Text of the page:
Local hair stylist brings business to her clients

CDT photo

Small talk is a part of the business in hair salons.

And through the inevitable conversations about life, your local hair stylists can learn a lot about you.

Laura Nelson responded to something she heard all too often — it was difficult for some clients to travel for a haircut. That prompted her to venture outside of 209 Hair Dezign’s doors about a year ago and give some of her clients a shortcut.

“I have a background working with older folks, and I was at Eagle Valley Personal Care Home for years,” Nelson said. “If it’s someone with a disability of some kind, I have the understanding and experience communicating with them. Some of these people can’t travel on their own and drive themselves somewhere. They have to get a friend or family member to drive them, or they need to use a bus. I’ve experienced several times where they sit waiting for their ride for hours.”

Nelson began the service at the request of a longtime customer.

“I was asked if I could do their mom’s hair, because she just had surgery,” she said. “The more people talked about it not being easy to get around I realized there is no place to call for something like this. It’s a relatively new idea for this area. I just know of three are hairdressers that go to assisted living homes.”

Nelson visits about 20 clients to give them haircuts.

The clients she visits include a woman who recently had a stroke and a 97-year old woman in State College.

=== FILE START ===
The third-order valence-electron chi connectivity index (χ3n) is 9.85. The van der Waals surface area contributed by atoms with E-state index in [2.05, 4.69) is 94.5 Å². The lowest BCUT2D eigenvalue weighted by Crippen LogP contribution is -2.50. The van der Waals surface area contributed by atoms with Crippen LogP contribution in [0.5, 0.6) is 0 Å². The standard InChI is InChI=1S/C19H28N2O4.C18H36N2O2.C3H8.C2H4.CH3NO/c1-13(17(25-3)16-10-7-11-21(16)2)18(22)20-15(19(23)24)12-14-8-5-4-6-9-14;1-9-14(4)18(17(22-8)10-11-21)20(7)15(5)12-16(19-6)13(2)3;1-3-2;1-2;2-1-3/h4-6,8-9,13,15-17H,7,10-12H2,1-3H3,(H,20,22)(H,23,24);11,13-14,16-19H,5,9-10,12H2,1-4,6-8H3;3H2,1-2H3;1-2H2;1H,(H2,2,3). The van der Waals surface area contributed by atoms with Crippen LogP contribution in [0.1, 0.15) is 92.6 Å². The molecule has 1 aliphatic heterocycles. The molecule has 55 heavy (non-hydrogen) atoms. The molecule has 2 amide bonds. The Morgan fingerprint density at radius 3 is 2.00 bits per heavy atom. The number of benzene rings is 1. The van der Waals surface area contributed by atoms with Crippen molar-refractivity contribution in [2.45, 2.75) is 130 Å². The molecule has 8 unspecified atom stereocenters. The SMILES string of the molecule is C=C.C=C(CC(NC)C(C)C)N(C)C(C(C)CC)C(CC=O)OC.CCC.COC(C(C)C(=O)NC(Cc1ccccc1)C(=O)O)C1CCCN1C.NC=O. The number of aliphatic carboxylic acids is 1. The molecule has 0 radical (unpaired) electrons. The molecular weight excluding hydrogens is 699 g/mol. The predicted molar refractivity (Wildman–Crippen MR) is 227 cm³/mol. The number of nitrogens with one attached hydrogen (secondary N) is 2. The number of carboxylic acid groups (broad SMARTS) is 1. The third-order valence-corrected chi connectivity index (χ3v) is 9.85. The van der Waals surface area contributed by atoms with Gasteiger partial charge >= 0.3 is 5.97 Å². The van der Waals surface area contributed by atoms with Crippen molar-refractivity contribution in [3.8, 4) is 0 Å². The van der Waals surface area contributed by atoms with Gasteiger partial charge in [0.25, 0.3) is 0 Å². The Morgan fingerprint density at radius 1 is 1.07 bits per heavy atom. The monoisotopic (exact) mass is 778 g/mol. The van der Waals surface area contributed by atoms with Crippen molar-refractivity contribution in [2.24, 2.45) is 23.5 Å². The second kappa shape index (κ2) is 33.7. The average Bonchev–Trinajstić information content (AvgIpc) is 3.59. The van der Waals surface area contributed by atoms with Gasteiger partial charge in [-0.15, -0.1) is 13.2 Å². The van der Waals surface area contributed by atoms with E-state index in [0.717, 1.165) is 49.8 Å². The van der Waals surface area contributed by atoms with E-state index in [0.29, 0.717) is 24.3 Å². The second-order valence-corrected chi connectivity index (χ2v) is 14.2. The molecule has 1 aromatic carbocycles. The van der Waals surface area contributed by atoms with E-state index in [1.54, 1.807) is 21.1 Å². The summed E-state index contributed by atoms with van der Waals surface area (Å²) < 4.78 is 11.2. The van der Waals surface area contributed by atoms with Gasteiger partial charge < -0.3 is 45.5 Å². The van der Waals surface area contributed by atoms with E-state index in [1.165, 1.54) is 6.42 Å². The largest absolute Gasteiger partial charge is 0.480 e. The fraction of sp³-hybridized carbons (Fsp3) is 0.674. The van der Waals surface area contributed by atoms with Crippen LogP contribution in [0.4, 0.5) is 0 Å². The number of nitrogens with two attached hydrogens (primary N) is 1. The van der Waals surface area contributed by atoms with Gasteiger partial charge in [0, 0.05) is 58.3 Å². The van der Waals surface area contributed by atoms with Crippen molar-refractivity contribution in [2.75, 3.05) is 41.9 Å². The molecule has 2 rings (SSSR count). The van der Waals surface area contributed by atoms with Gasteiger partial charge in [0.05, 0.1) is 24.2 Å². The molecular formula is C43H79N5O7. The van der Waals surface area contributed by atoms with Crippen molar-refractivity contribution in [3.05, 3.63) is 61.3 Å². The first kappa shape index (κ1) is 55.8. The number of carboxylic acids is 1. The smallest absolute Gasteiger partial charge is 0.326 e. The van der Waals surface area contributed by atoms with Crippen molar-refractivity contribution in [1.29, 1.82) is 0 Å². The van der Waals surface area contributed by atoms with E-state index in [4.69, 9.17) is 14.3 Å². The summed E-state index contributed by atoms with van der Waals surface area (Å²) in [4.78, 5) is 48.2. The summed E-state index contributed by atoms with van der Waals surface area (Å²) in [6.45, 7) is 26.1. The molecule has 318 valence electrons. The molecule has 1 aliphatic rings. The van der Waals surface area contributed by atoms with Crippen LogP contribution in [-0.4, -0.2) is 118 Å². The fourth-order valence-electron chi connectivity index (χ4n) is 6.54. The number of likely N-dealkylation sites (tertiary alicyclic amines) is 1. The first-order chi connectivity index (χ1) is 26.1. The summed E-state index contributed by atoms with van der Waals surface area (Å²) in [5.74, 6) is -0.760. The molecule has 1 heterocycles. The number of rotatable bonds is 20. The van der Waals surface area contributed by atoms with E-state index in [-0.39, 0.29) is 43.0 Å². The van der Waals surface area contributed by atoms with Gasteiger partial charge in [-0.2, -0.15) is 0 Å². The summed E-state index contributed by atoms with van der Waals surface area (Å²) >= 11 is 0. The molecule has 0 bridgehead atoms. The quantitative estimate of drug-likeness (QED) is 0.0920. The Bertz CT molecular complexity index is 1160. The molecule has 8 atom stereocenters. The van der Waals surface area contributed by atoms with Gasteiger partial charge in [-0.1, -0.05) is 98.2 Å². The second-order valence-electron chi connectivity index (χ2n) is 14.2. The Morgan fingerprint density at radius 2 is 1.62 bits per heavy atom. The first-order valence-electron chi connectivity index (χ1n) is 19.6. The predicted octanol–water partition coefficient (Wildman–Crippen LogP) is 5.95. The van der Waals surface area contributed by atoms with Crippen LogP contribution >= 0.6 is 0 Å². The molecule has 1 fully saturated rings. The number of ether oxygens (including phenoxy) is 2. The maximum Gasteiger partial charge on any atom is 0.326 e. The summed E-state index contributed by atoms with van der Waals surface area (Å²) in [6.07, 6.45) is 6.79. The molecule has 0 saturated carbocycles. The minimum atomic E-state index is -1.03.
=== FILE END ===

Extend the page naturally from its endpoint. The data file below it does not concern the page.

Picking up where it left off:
“I walked into the woman’s house, and she’s 97 years old,” Nelson said. “The poor woman hardly spoke and didn’t look up. I colored and cut her hair. I curled it, and when we were done I put a mirror up to her, and she lit up like a Christmas tree. Those are the things that make me feel good, giving them a little life. I could stay in the shop and make people like her come to me, but this is more rewarding.”

One of the first clients she traveled to was Gregory Strayer’s wife, Judy, who has advanced amnesia, which causes her to be immobile and nonverbal.

“It’s been a very big relief,” Gregory Strayer said. “We have nurse aidescome in and doctors, so I was very accustomed to having people come over, but nothing like what Laura is doing. I was totally impressed. She was prepared and totally in control.”

He said the haircuts have brought joy for his wife.

“I believe it’s calming for my wife,” he said. “Laura is very good about being able to work with someone with advanced amnesia, and I don’t know what I’d do otherwise. Get out the kitchen shears?”

Not if Nelson has anything to do with it.

“I feel like for me there came a point where what I wanted to do needed to be rewarding,” Nelson said. “I don’t want just the job at my salon. I want to help and give back. It’s still a paid service, but it’s also a love of mine.”

There are no plans to close 209 Hair Dezign even though she spends less time in the salon. She tries to make home visits on Mondays and Wednesdays only and works from her business, located at her home in Bellefonte, by appointment the rest of the week.

Nelson said she would also visit able clients that would rather not leave their house.

“I have many clients that prefer coming to the shop, though, because it’s a private little one connected to my home,” she said. “It’s a private, intimate setting, and a ton of people enjoy that, too.”